The world with AI among us is becoming all too real.
A milestone technological advancement, machine learning is not yet ready for primetime; data engineers are still training AI to operate autonomously.
But why wait months (or years) for artificial intelligence to get up to speed, when you could hone a computer in a matter of hours?
Massachusetts-based startup Gamalon Machine Intelligence this week unveiled its own solution: Bayesian Program Synthesis (BPS). The technology promises to simplify AI projects, without Google-level resources.
Founded by MIT-trained computer scientist Ben Vigoda (nephew of late actor Abe Vigoda), the company uses probability models to teach machines to identify something like a dog with just a few samples.
Most deep-learning systems require data scientists to input millions of canine images so the computer can learn every possible variation. Gamalon, however, uses probabilistic programming, allowing engineers to present a picture of a dog with short ears and one with long ears, and let the computer fill in the gaps.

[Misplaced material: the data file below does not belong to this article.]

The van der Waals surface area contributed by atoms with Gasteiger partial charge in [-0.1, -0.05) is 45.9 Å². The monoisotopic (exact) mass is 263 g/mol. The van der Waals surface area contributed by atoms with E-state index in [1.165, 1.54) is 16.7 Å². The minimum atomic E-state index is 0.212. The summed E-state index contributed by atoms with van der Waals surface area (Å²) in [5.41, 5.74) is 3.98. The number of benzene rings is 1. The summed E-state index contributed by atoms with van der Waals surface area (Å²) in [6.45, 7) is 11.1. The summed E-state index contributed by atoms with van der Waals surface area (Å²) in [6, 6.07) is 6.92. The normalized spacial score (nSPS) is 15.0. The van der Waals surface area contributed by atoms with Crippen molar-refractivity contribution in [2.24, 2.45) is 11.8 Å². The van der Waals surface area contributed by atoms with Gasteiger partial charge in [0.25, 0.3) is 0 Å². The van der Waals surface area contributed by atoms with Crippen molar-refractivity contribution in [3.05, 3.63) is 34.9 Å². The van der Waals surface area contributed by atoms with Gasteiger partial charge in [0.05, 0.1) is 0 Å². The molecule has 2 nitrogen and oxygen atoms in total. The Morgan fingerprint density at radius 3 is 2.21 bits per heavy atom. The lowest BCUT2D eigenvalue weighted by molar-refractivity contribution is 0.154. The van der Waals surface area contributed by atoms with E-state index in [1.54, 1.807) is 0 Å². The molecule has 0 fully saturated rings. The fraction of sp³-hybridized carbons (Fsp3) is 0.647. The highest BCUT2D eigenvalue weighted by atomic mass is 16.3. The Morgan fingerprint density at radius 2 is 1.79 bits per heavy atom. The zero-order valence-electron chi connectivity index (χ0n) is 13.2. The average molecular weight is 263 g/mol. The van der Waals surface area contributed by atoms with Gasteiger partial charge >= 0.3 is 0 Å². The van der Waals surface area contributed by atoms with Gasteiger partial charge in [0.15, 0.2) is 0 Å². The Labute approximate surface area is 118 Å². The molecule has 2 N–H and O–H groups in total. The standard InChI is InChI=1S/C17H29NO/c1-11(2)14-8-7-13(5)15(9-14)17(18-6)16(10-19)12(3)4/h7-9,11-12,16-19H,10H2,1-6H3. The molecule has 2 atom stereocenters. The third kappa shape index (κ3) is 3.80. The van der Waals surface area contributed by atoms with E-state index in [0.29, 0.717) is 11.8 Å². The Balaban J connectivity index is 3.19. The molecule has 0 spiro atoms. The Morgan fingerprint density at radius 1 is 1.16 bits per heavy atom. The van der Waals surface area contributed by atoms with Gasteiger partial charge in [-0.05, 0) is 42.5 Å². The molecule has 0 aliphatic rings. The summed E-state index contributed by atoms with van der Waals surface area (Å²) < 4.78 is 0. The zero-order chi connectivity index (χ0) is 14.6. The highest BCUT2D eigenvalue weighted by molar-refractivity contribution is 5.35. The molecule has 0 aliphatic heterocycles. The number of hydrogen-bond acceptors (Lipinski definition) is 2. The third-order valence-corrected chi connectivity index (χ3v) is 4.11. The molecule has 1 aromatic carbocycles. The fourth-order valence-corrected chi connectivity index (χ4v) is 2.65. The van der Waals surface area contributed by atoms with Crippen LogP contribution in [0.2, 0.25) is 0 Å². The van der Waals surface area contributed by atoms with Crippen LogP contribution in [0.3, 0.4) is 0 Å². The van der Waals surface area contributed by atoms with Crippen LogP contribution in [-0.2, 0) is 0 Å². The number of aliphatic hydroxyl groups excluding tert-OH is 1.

This type of speed-reading technique achieves higher accuracy and uses less computation, according to Vigoda, who boasted to Bloomberg that “You can run our software on a laptop, and it takes 100 times less horsepower to find an answer.”
Gamalon launched in 2013, but only this week announced the alpha launch of its first commercial applications, called Structure and Match.
According to Bloomberg, the niche products are used to scan databases and fix ambiguities; for $10,000 per month per 100,000 rows of text, the software will identify different spellings for customer names and addresses.
The services are available now to select customers as APIs integrated with the Amazon, Microsoft, and Google Cloud platforms.
“We have one customer that, every year, spent nine months and $4 million to structure and match their data,” Vigoda said in a statement. “In contrast, [we were] able to perform the same task in minutes with twice the accuracy.”